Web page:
Keywords: network games, game theory, privacy, self-disclosure, network design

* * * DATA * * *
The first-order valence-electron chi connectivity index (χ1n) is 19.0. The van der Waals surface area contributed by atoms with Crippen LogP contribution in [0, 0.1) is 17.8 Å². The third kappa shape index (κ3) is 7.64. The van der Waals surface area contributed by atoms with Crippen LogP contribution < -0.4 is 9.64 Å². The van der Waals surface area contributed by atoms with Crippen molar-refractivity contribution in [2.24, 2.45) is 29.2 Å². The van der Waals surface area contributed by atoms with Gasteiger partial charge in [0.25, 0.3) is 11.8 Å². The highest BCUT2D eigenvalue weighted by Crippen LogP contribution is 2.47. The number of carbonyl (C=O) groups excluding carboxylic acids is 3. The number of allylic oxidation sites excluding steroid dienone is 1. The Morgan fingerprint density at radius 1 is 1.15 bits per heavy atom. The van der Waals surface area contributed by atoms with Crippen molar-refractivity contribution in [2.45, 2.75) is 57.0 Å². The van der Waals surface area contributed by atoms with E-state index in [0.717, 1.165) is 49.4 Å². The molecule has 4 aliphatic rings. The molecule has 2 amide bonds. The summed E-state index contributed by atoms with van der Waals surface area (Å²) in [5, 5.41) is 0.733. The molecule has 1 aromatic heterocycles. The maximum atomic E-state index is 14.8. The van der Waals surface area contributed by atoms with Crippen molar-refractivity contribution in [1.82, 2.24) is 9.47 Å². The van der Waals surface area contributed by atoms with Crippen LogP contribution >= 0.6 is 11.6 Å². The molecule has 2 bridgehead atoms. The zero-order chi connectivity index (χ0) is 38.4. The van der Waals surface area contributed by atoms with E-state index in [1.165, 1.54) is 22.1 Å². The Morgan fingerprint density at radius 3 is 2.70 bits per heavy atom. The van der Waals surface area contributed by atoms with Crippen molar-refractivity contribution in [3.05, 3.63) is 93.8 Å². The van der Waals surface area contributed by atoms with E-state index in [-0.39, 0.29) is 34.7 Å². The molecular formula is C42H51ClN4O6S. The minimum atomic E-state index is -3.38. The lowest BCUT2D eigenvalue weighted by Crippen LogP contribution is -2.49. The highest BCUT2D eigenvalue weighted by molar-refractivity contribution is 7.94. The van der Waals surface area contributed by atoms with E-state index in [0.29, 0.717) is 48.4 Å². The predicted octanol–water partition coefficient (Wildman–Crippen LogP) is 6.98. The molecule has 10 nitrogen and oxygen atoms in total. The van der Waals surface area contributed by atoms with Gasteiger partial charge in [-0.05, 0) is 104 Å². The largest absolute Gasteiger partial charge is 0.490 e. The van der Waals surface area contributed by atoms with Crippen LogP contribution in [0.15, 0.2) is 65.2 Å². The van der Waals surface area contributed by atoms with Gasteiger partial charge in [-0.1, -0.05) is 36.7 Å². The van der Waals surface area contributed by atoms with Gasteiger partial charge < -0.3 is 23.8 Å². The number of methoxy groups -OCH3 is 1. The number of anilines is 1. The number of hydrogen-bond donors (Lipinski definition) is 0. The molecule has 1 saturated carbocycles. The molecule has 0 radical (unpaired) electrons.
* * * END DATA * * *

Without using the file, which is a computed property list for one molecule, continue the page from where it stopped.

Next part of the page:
Abstract: This work models the costs and benefits of personal information sharing, or self-disclosure, in online social networks as a networked disclosure game. In a networked population where edges represent visibility amongst users, we assume a leader can influence network structure through content promotion, and we seek to optimize social welfare through network design. Our approach considers user interaction non-homogeneously, where pairwise engagement amongst users can involve or not involve sharing personal information. We prove that this problem is NP-hard. As a solution, we develop a Mixed-integer Linear Programming algorithm, which can achieve an exact solution, and also develop a time-efficient heuristic algorithm that can be used at scale. We conduct numerical experiments to demonstrate the properties of the algorithms and map theoretical results to a dataset of posts and comments in 2020 and 2021 in a COVID-related Subreddit community where privacy risks and sharing tradeoffs were particularly pronounced.
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